Living

Environmentally conscious living leads to a happy and healthy lifestyle. Learn to keep your home and laundry chemical free, and spruce up your front yard by learning how to garden. Look to us for easy to use guides and a green thumb to help. From advice on recycling, to CFL lights and composting, there are endless things we can do in our everyday lives to protect our earth and keep ourselves healthy, fit, and happy.

Why is Eco-Friendly Living Important?

Handful of blueberries

Eco-friendly living isn’t a new trend, in fact over the years it is the concept of what comprises eco-friendly living that has changed. As time marches onward and researchers are able to identify items within our everyday lives that are actually contributing to the degradation of our planet it is our responsibility as the “top …

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Kleenex Hand Towels – an Enviornmental Waste!

Box of tissues

For years now, we have been trying to make a move away from disposables. While some things, like diapers, are more difficult to make the transition to than say, using a cloth napkin instead of a paper towel, this move to use disposable towels in place of our usual cotton hand towels is definitely a backwards move.

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LED vs CFL vs Incandescent vs Fluorescent: Which Shines Cleanest?

Two lightbulbs

The future looks dim for incandescent light bulbs, the world-changing invention introduced by Thomas Edison in 1879. Part of the blame goes to LED bulbs, also known as light-emitting diode light bulbs. However, the cost can sometimes deter buyers, so they turn to CFL bulbs, also known as compact fluorescent lamp bulbs. CFL bulbs also save consumers money and energy but not as much as LED bulbs over the long term. You may be saying, “But LED bulbs are more expensive than CFL bulbs.” That is true, but have you taken into consideration the lifespan and cost of energy? We’ll go over all the features of incandescent vs CFL vs LED light bulbs below…

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3 Reasons Homemade Composting Is Awesome

Composting bin

If you have been thinking about making compost but think that it may be too difficult, complicated, or time-consuming, you have come to the right place. We aim to make it clear and simple. While composting can be an exact science, it certainly doesn’t need to be. After all, Mother Nature does composting all the time without the help of human effort. We can join her efforts without making it a big deal. We’re going to discuss composting methods and then show you how to make your own homemade composting bin…

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Can You Recycle Envelopes With Window In Them?

Envelope with plastic window

We once heard that throwing just a small amount of unrecyclable material would screw up the recycling process and cause the entire portion of recycled material to go to waste. So for a long time, we would spend tedious hours cutting out the plastic windows from envelopes to make sure no non-recyclable materials got into our recycling bin. After a while we got fed up with all the time this process took, thinking – “why should we have to spend hours to make up for the credit card and other advertising companies’ neglect of the environment?” Well, after some research, it looks like some recycling facilities can process those little plastic windows. So are envelopes recyclable after all?…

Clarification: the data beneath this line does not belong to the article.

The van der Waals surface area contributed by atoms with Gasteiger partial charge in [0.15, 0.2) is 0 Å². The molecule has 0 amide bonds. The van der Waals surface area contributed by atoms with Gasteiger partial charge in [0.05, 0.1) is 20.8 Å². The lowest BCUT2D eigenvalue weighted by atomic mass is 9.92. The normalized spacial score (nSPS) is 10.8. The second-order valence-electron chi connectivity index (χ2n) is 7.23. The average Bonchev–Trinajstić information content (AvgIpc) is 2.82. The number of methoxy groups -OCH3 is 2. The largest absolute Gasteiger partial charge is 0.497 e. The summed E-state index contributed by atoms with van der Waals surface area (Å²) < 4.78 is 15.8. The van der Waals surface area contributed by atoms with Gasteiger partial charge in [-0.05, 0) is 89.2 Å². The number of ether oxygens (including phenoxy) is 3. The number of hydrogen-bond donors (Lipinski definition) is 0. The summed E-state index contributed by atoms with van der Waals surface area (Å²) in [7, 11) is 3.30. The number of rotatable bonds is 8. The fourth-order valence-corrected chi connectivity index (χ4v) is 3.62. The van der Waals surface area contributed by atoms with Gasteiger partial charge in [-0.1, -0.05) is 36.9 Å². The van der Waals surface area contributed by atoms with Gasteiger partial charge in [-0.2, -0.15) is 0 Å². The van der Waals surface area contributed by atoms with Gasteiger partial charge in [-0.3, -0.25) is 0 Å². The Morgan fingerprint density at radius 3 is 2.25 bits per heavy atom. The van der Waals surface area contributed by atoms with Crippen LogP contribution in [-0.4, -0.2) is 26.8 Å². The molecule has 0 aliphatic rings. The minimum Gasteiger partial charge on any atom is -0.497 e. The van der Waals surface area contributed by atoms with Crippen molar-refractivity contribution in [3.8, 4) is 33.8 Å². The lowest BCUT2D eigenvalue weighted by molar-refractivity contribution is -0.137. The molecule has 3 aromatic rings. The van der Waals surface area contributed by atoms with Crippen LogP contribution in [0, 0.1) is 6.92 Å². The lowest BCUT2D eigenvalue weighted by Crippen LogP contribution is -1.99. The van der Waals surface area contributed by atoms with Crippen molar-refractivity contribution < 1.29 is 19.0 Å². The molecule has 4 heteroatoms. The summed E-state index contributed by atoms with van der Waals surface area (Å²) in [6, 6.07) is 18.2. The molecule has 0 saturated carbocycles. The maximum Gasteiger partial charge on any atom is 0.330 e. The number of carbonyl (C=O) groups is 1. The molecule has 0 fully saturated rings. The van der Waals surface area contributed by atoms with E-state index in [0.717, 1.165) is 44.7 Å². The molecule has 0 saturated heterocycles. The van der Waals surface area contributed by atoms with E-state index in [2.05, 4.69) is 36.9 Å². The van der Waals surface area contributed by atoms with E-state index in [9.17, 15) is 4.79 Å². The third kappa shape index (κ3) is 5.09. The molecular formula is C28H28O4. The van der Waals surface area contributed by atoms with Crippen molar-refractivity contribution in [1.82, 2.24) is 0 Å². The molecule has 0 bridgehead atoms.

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Paper or Plastic? Tips to Reduce the Use of Plastic Bags

Globe in plastic bag

The average grocery store goes through thousands of plastic bags everyday. At home, consumers use hundreds of zip lock and sandwich plastic bags to bag lunches, store food in the refrigerator, etc. All this adds up to an unbelievable amount of plastic waste. In fact, according to the Wall Street Journal, the United States goes through 100 billion plastic grocery bags annually!

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Best Low Flush Toilet

Toilet bowl

Think about how many times during a day you go to pee. The average person pees about 9 times each day. That’s 9 toilet flushes, not counting the occasional #2 😉 What does that mean in terms of water used per person per day just for going to the bathroom? If you take a look at your toilet, you may see behind the lid an indication of how many gallons per flush it uses. Toilets from the 1950s and earlier averaged 7 plus gallons per flush. Those from the 1960s were built to use 5.5 gallons, and the new 1980s toilets brought the water used in a single flush down to 3.5 gallons. Today, a new toilet is designed to use no more than 1.6 gallons per flush. Therefore, if you’re using an old toilet you may be flushing as much as 63 (7 gallons per flush times 9 flushes per day) gallons of water per day!

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